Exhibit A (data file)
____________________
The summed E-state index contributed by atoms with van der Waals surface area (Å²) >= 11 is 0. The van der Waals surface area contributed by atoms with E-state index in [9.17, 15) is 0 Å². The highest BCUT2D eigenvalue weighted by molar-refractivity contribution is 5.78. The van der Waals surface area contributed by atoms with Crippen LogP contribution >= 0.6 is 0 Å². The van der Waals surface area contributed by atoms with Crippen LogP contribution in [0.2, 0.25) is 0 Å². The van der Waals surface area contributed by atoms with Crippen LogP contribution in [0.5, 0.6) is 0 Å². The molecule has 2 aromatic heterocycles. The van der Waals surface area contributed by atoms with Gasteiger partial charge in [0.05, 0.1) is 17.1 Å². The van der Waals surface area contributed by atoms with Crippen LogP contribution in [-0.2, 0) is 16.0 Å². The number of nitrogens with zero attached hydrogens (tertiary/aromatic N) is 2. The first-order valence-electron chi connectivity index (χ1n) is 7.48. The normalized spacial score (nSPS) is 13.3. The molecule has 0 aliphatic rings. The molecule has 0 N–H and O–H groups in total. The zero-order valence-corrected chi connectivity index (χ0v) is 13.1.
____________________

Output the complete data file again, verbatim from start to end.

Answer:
The summed E-state index contributed by atoms with van der Waals surface area (Å²) >= 11 is 0. The van der Waals surface area contributed by atoms with E-state index in [9.17, 15) is 0 Å². The highest BCUT2D eigenvalue weighted by molar-refractivity contribution is 5.78. The van der Waals surface area contributed by atoms with Crippen LogP contribution >= 0.6 is 0 Å². The van der Waals surface area contributed by atoms with Crippen LogP contribution in [0.2, 0.25) is 0 Å². The van der Waals surface area contributed by atoms with Crippen LogP contribution in [0.5, 0.6) is 0 Å². The molecule has 2 aromatic heterocycles. The van der Waals surface area contributed by atoms with Gasteiger partial charge in [0.05, 0.1) is 17.1 Å². The van der Waals surface area contributed by atoms with Crippen LogP contribution in [-0.2, 0) is 16.0 Å². The number of nitrogens with zero attached hydrogens (tertiary/aromatic N) is 2. The first-order valence-electron chi connectivity index (χ1n) is 7.48. The normalized spacial score (nSPS) is 13.3. The molecule has 0 aliphatic rings. The molecule has 0 N–H and O–H groups in total. The zero-order valence-corrected chi connectivity index (χ0v) is 13.1.